Wardens Fourth Edition
Pre-Campaign - Stories
Insight into the person that is William Rouen.
Story - One Minute You're Here...
Game Date: 1/10/1097
Guillaume de Rouen a.k.a. William Rouen
Guillaume rode from Hilltop Keep at the head of a force of Norman men-at-arms. He was in pursuit of a mixed raiding force of Saxon malcontents, wild Welsh tribesmen, and renegade Bretons. The Saxons were men of Edweard Ragnarsson, who was regarded by them as their thegn. The Welsh were followers of the Brynglwr clan. The Bretons were murderous and rapacious outlaws, branded and condemned by Duke Alain of Bretagne himself. Guillaume was slightly troubled at this assemblage. The Saxons were easy to understand. They were true diehards who were unwilling to give in to Norman mastery as a result of Hastings. The Welsh were a little more difficult to understand. They hailed from the Brynglwr clan, but they weren't warriors or any esteem because there was no Brynglwr leading them. Or was there? Something was holding them together, but Guillaume couldn't figure out what. As for the Bretons, their presence was a complete surprise. First, the Bretons and the Welsh had never really liked each other. Second, the Saxons had oppressed the Bretons as the Normans were now oppressing the Saxons and most Bretons had only been too eager to turn the tables on their former oppressors. What was making them cooperate now?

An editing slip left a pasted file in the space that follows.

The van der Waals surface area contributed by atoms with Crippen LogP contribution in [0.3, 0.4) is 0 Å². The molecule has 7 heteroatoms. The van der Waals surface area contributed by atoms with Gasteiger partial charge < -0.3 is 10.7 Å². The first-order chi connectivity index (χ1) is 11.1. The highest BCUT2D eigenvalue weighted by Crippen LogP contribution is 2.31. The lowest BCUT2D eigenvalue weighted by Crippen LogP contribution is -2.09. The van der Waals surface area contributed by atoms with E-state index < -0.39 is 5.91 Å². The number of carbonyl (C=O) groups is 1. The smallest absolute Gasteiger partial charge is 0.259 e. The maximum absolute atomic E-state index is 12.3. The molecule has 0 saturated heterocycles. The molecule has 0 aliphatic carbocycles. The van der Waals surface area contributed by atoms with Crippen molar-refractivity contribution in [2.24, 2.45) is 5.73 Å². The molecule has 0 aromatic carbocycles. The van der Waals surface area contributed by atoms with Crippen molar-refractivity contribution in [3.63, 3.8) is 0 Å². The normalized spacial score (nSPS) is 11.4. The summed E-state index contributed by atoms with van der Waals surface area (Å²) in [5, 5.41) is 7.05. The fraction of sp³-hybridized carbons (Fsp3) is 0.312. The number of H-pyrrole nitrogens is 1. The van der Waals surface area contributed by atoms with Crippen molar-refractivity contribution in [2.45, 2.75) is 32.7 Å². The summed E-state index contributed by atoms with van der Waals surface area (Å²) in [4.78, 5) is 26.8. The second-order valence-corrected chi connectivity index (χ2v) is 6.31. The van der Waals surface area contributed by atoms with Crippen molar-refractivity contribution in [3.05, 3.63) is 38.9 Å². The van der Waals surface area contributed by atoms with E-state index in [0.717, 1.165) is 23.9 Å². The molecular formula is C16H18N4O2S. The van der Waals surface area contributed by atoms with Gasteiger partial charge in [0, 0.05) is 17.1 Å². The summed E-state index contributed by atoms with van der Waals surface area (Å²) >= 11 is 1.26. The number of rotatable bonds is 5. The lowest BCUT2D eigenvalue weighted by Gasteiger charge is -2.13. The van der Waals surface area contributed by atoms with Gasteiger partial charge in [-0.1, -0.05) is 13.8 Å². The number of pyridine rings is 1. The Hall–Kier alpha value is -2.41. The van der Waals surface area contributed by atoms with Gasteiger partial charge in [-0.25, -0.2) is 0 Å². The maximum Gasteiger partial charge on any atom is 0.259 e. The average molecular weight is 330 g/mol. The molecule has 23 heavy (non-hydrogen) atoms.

But such thoughts were secondary to Guillaume. Primary in his mind was the denouncement he'd suffered at the hands of his father, Sir Robert. "You are just like all the rest of them!," Sir Robert had screamed. "Your false show of faith doth not fool me!" Guillaume still burned at the memory of that. He was truly devoted to the teachings of God, as much as Norman knighthood would allow. He violently opposed abusing women. He didn't have a love yet, but he vowed to be faithful to her when she arrived in his life. He regarded his mother Margaret and his sister Eleanor too highly to act another way. This regard also chafed him because his mother and siblings had failed to come to his defense in the face of Sir Robert's ranting about his supposedly lustful, rapacious, murderous, faithless son. The private support spurred mixed emotions. While he was grateful for their support, he was not unmindful that this was done behind Sir Robert's back. So he rode off to Hilltop Keep to see what Uncle Geoffroi had in store for him. He burned with an inner joy at the news of Edweard's raid along with a righteous rage that Edweard was visiting such ill tidings upon innocents. For some reason, Geoffroi's look of complete happiness after Guillaume had spontaneously blessed him for his errand stayed with him.
Guillaume pushed those thoughts into the background when his force made contact with the raiders. It was Welshmen in the initial contact. They were setting fire to a hovel when Guillaume shouted at them to cease, desist, and surrender themselves. The Welsh charge showed Guillaume and his men-at-arms just how uninterested they were in his or God's mercy. The Normans rode this charge down with some difficulty because the Welshmen were spurred on by something unnamable. How else could you describe seven footmen charging ten horsemen? But while all seven Welshmen lost their lives, three Normans were unhorsed, and one looked grievously wounded in the belly with a spear. Guillaume said a small blessing over poor Gilbert, left Jacques to look after him, and led the remaining eight after the other raiders. The hovel inhabitants were left to put out the fire in their haystack.